Distilling decades of work spanning their prestigious careers, Mary M. and Kenneth J. Gergen make a strong case for enriching the social sciences through performative work. They present a unique exploration of the origins of performative social science and provide an intellectually rich overview of its significance in the field, as well as its evolving potential. Many of their own performance pieces are included in the volume. The authors envision a broadening of the social sciences, making it more accessible to non-experts and opening up new dialogues between society and science—and changing the world in the process. Social scientists and researchers will gain a valuable new perspective from this insightful tome.
Writing Lives: Ethnographic and Autoethnographic Narratives publishes autoethnographic and narrative research projects across the disciplines of the human sciences—anthropology, communication, education, psychology, sociology, etc. The series editors seek manuscripts that blur the boundaries between humanities and social sciences. We encourage novel and evocative forms of expressing concrete lived experience, including literary, poetic, artistic, critical, visual, performative, multi-voiced, and co-constructed representations. We are interested in ethnographic and autoethnographic narratives that depict local stories; employ literary modes of scene setting, dialogue, character development, and unfolding action; and include the author's critical reflections on the research and writing process, such as research ethics, alternative modes of inquiry and representation, reflexivity, and evocative storytelling.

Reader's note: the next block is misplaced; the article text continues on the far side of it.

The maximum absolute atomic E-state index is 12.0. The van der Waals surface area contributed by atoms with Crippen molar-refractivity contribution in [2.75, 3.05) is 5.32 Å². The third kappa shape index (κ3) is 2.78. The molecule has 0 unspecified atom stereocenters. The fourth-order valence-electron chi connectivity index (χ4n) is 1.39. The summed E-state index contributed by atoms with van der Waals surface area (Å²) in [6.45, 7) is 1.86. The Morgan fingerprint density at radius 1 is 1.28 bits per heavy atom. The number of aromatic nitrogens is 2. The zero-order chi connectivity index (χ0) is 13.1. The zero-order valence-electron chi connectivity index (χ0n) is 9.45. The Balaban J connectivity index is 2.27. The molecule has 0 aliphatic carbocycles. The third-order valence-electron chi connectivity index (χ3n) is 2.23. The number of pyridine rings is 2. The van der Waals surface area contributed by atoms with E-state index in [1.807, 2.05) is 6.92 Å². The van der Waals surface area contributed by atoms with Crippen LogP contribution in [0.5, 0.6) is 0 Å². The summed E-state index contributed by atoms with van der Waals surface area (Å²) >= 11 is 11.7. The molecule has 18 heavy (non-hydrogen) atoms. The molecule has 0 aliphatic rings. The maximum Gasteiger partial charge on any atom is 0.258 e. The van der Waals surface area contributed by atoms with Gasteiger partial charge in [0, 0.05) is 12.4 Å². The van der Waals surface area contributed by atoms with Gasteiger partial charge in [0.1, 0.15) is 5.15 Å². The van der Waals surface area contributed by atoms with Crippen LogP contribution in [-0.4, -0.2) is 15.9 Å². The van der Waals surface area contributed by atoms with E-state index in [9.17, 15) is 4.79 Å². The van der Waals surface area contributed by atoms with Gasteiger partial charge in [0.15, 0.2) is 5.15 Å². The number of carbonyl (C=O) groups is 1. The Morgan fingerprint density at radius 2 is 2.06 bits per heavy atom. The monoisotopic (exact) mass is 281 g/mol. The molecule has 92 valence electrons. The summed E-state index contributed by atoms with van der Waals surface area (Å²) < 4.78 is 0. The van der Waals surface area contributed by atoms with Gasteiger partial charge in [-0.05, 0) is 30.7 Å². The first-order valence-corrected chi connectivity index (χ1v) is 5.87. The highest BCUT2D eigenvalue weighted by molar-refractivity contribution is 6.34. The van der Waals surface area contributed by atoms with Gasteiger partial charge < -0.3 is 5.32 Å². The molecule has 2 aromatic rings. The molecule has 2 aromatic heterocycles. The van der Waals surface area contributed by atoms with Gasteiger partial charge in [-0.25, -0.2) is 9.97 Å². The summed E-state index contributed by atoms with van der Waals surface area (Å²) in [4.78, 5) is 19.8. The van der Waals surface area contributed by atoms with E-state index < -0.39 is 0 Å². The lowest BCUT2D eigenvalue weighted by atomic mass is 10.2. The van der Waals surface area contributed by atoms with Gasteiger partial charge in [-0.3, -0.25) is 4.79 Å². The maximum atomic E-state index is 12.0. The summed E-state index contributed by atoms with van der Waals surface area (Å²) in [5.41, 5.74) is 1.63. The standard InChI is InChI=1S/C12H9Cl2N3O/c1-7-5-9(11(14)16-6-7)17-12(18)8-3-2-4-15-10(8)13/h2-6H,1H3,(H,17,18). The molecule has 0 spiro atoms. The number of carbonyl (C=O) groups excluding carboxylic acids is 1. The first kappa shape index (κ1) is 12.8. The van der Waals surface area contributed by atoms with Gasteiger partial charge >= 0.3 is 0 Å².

Prospective authors should submit a Routledge Book Proposal form, current CV, and a completed or nearly-completed manuscript to [email protected], [email protected], and [email protected]
Book proposal form: please download the 'Textbook' guidelines at https://www.routledge.com/resources/authors/how-to-publish-with-us